What Is a mortgage origination fee?

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In a Nutshell

Lenders charge mortgage origination fees to cover their administrative and processing costs. The fee typically ranges from 0.5% to 1% of the loan amount.
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When taking out a mortgage, you’ll have to pay several fees to the lender, including a mortgage origination fee.

The mortgage origination fee is one of the costs you’ll pay at closing. It’s a fee the lender charges to issue the loan. The fee covers the cost of processing your application, underwriting the loan and other administrative expenses.

The mortgage origination fee can be expensive — as much as 1% of the mortgage amount — but you may be able to negotiate the fee or find loan options without origination fees.

What do mortgage origination fees include?

Buying a home is a major investment. And when you take out a mortgage, the lender takes on a substantial risk to issue the loan. To make the risk worthwhile, the lender charges interest and fees so they can make money.

Lenders charge a mortgage origination fee in exchange for underwriting and issuing the loan. The fee may include the following expenses:

  • Time and cost of processing your loan application
  • Underwriting the loan
  • Funding the loan
  • Other administrative expenses

How much are mortgage origination fees?

Mortgage origination fees can vary by lender and loan type, but the fee is typically between 0.5% and 1.00% of the total loan amount.

The fee can be substantial. The median home sales price was $379,100 as of January 2024. Assuming the home you purchase is that price, your origination fee could be between $1,895.50 and $3,791.

Fast Fact

Paying closing costs is one of the final steps in buying a home

Closing costs are typically 2% to 5% of the total home purchase price.

When do you have to pay the mortgage origination fee?

You will usually pay the mortgage origination fee upfront at closing. You can complete a wire transfer ahead of time to pay the necessary closing costs. Otherwise, you will need to bring a cashier’s check to closing to cover outstanding escrow expenses or closing costs that haven’t been rolled into your mortgage. 

Can you get the mortgage origination fee waived?

Mortgage origination fees — and other fees — are often negotiable. You can ask the lender to waive the fee or agree to a reduced rate.

If the lender isn’t willing to budge on the origination fee, you may be able to negotiate with the seller to have them cover some or all of the origination fee.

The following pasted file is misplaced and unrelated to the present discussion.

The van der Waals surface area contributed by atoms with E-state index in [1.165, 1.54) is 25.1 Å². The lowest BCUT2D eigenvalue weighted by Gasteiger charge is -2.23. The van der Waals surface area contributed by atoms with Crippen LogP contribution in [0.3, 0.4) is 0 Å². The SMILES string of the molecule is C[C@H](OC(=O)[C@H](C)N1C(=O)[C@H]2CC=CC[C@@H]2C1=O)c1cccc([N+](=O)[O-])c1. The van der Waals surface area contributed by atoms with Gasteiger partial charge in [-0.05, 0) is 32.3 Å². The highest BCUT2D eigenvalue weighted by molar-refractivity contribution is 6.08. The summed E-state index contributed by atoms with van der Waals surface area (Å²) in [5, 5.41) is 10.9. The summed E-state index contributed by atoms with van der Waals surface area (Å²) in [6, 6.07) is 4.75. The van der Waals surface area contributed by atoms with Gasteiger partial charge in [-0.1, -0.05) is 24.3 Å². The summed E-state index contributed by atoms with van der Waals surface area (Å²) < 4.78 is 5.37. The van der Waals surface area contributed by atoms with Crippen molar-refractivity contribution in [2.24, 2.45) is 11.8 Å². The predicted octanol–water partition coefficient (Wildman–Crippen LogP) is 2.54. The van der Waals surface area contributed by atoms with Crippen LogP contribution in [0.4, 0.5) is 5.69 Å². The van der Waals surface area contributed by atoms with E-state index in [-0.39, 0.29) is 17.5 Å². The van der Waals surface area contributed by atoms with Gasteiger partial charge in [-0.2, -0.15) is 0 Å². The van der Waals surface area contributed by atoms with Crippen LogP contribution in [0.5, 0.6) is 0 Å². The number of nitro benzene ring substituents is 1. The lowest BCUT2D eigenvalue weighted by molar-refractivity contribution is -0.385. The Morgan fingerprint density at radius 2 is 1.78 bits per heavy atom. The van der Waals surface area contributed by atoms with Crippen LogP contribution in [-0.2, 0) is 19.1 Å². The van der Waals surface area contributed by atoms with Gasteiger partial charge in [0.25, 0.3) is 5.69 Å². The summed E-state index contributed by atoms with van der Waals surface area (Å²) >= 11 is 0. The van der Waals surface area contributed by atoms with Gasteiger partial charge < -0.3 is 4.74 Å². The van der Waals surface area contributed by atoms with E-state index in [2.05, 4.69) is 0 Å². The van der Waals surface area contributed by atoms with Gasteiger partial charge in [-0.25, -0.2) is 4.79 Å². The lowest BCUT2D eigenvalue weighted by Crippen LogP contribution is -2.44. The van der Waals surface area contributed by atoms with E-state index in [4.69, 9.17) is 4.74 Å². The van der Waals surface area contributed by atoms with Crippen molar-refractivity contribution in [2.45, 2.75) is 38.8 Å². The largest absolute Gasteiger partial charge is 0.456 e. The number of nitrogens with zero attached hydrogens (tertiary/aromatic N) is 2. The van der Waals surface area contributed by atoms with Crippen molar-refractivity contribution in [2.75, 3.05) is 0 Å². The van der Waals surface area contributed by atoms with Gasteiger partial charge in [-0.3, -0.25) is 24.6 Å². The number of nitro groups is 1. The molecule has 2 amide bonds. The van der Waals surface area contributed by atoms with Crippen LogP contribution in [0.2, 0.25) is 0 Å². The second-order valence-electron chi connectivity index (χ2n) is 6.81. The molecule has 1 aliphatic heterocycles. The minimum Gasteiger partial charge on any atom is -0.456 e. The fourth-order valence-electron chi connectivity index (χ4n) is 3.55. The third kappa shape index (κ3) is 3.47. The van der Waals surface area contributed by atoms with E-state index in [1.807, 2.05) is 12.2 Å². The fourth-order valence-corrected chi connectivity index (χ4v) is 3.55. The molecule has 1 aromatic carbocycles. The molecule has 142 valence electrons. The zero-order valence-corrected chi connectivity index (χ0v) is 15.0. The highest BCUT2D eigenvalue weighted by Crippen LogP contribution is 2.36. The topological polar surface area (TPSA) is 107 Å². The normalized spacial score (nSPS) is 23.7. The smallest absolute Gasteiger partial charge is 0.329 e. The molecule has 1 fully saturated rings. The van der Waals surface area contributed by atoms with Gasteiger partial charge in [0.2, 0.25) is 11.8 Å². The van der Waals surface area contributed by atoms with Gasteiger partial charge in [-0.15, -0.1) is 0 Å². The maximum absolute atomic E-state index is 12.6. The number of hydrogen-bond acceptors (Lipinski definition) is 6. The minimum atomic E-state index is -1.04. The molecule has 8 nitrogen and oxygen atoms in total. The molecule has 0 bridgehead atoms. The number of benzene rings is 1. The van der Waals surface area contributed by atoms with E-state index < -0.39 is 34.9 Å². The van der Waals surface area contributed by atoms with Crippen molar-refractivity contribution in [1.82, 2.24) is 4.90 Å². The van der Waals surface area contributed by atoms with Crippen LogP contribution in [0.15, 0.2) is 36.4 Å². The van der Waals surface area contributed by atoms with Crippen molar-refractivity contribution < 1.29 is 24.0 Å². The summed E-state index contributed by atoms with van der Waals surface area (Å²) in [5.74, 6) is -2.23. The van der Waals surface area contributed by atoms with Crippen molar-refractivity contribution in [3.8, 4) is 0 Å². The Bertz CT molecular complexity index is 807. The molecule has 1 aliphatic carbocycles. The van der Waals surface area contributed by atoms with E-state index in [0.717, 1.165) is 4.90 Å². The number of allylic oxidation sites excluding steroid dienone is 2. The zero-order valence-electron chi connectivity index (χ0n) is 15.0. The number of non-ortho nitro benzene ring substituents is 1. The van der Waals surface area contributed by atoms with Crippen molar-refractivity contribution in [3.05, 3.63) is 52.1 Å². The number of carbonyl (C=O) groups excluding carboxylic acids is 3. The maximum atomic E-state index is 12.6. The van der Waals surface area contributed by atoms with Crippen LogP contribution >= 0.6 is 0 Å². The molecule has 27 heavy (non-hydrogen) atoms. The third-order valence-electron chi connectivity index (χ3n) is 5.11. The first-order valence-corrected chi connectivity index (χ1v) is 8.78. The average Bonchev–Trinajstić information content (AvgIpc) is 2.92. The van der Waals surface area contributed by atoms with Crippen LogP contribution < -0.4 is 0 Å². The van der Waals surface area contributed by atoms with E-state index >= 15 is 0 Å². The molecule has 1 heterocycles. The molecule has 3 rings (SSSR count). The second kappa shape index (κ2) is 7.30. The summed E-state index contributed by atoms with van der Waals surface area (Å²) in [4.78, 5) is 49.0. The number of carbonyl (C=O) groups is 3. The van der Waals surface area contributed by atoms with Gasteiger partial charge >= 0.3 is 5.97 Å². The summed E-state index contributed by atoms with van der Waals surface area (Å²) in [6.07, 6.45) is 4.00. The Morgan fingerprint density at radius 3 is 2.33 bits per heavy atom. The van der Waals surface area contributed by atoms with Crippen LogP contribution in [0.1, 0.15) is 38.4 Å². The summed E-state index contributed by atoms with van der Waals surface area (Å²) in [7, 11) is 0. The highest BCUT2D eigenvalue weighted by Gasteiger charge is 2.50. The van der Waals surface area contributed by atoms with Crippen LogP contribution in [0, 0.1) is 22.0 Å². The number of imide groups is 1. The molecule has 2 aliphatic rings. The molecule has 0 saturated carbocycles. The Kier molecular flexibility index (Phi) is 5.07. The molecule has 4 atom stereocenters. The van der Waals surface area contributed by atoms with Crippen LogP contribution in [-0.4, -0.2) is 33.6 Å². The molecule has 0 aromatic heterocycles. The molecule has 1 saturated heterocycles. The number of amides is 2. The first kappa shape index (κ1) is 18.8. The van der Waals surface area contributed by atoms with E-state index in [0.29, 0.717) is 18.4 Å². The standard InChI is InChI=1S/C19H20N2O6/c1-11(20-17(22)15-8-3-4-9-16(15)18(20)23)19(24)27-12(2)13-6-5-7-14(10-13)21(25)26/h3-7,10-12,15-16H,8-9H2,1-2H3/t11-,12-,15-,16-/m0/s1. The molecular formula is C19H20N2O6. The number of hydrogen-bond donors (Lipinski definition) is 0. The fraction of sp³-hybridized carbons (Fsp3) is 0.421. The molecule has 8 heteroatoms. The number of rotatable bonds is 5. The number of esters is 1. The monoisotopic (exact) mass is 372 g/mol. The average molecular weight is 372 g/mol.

What to know about no-origination-fee mortgages

As you shop for a mortgage, lenders may advertise loans with no origination fees. However, that doesn’t mean that there is no fee at all. It’s just handled differently. These lenders typically do one of the following:

  • Add costs to the loan: Some fees are rolled into the loan, increasing your total loan principal to cover closing costs. Interest is calculated based on the total loan amount, so you’ll pay more over the life of the loan.
  • Increase the interest rate: The lender provides a rebate for closing costs. In exchange, the lender will charge you a higher rate on the loan. The loan may become more expensive overall, but the tradeoff can be worth it if you’re short on cash at closing.

Consider using a mortgage calculator to determine how rolling closing costs into the loan or increasing the APR can affect your total loan cost.

FAQs about mortgage origination fees

Can I finance a mortgage origination fee?

Some lenders allow you to roll the closing costs into your mortgage, including the mortgage origination fee. This will increase the loan principal, and the lender may charge you a higher rate.

Why do mortgage origination fees exist?

Lenders take on a significant amount of risk by issuing mortgages. Origination and servicing fees help produce income for the banks that offer mortgages, particularly home loans in government-backed programs, such as FHA loans.

Do I have to pay the mortgage origination fee?

Although mortgage origination fees are common, they are often negotiable — particularly for larger loan amounts. In some cases, the home seller may be able to cover your mortgage origination fee or other closing costs to increase the chances of a quick sale.
However, you have less negotiating power in a hot housing market, so work with your agent to create the best possible offer for your situation.

About the author: Kat Tretina is a personal finance writer with a master’s degree in communication studies from West Chester University of Pennsylvania. Obsessed with her many side hustles, she focuses on helping people pay down their … Read more.